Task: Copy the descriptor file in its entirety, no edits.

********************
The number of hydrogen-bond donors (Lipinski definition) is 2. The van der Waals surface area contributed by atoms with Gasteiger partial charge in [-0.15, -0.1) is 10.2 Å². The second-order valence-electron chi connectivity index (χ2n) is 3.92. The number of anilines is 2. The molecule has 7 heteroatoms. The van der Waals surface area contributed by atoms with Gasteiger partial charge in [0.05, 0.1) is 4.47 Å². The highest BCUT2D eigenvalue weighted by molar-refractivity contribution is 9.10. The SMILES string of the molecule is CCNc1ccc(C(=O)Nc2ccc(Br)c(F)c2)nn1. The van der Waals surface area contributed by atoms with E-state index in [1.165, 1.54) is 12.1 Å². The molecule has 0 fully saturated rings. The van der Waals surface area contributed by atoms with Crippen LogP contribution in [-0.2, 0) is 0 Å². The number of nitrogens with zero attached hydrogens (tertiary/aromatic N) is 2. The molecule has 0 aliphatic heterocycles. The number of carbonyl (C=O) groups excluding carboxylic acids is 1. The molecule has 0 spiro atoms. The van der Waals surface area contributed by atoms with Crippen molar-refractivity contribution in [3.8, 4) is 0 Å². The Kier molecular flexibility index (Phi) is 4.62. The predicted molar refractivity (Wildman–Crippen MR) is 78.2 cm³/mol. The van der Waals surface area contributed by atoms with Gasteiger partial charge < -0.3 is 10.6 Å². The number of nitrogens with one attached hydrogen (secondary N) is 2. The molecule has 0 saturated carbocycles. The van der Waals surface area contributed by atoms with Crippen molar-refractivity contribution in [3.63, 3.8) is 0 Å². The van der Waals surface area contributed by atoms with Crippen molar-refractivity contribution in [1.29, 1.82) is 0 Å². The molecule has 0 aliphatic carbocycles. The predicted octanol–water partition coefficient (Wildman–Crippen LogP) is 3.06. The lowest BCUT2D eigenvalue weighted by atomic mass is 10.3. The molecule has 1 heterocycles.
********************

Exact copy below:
The number of hydrogen-bond donors (Lipinski definition) is 2. The van der Waals surface area contributed by atoms with Gasteiger partial charge in [-0.15, -0.1) is 10.2 Å². The second-order valence-electron chi connectivity index (χ2n) is 3.92. The number of anilines is 2. The molecule has 7 heteroatoms. The van der Waals surface area contributed by atoms with Gasteiger partial charge in [0.05, 0.1) is 4.47 Å². The highest BCUT2D eigenvalue weighted by molar-refractivity contribution is 9.10. The SMILES string of the molecule is CCNc1ccc(C(=O)Nc2ccc(Br)c(F)c2)nn1. The van der Waals surface area contributed by atoms with E-state index in [1.165, 1.54) is 12.1 Å². The molecule has 0 fully saturated rings. The van der Waals surface area contributed by atoms with Crippen LogP contribution in [-0.2, 0) is 0 Å². The number of nitrogens with zero attached hydrogens (tertiary/aromatic N) is 2. The molecule has 0 aliphatic heterocycles. The number of carbonyl (C=O) groups excluding carboxylic acids is 1. The molecule has 0 spiro atoms. The van der Waals surface area contributed by atoms with Crippen molar-refractivity contribution in [3.8, 4) is 0 Å². The Kier molecular flexibility index (Phi) is 4.62. The predicted molar refractivity (Wildman–Crippen MR) is 78.2 cm³/mol. The van der Waals surface area contributed by atoms with Gasteiger partial charge < -0.3 is 10.6 Å². The number of nitrogens with one attached hydrogen (secondary N) is 2. The molecule has 0 saturated carbocycles. The van der Waals surface area contributed by atoms with Crippen molar-refractivity contribution in [3.63, 3.8) is 0 Å². The van der Waals surface area contributed by atoms with Crippen molar-refractivity contribution in [1.29, 1.82) is 0 Å². The molecule has 0 aliphatic carbocycles. The predicted octanol–water partition coefficient (Wildman–Crippen LogP) is 3.06. The lowest BCUT2D eigenvalue weighted by atomic mass is 10.3. The molecule has 1 heterocycles.